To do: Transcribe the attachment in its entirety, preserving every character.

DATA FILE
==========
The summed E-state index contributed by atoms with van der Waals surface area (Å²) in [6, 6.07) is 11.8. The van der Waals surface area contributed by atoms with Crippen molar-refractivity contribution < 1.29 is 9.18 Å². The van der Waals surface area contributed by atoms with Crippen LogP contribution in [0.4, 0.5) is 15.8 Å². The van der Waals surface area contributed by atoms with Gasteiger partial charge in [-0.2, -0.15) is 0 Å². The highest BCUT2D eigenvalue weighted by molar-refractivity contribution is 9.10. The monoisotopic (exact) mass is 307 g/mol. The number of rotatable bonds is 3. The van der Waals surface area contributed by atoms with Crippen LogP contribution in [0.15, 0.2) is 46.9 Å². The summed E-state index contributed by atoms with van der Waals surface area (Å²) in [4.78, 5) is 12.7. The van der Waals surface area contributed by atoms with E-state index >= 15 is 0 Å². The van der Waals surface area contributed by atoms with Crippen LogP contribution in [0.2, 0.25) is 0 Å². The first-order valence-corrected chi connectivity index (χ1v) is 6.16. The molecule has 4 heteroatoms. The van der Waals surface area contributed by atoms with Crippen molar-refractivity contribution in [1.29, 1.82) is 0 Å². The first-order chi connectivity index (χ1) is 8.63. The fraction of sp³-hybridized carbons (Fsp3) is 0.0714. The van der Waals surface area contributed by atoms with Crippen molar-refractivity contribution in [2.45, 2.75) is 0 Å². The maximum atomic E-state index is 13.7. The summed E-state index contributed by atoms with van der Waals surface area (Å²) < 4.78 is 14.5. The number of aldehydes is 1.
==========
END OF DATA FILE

The summed E-state index contributed by atoms with van der Waals surface area (Å²) in [6, 6.07) is 11.8. The van der Waals surface area contributed by atoms with Crippen molar-refractivity contribution < 1.29 is 9.18 Å². The van der Waals surface area contributed by atoms with Crippen LogP contribution in [0.4, 0.5) is 15.8 Å². The van der Waals surface area contributed by atoms with Gasteiger partial charge in [-0.2, -0.15) is 0 Å². The highest BCUT2D eigenvalue weighted by molar-refractivity contribution is 9.10. The monoisotopic (exact) mass is 307 g/mol. The number of rotatable bonds is 3. The van der Waals surface area contributed by atoms with Crippen LogP contribution in [0.15, 0.2) is 46.9 Å². The summed E-state index contributed by atoms with van der Waals surface area (Å²) in [4.78, 5) is 12.7. The van der Waals surface area contributed by atoms with E-state index >= 15 is 0 Å². The van der Waals surface area contributed by atoms with Crippen LogP contribution in [0.2, 0.25) is 0 Å². The first-order valence-corrected chi connectivity index (χ1v) is 6.16. The molecule has 4 heteroatoms. The van der Waals surface area contributed by atoms with Crippen molar-refractivity contribution in [1.29, 1.82) is 0 Å². The first-order chi connectivity index (χ1) is 8.63. The fraction of sp³-hybridized carbons (Fsp3) is 0.0714. The van der Waals surface area contributed by atoms with Crippen molar-refractivity contribution in [2.45, 2.75) is 0 Å². The maximum atomic E-state index is 13.7. The summed E-state index contributed by atoms with van der Waals surface area (Å²) < 4.78 is 14.5. The number of aldehydes is 1.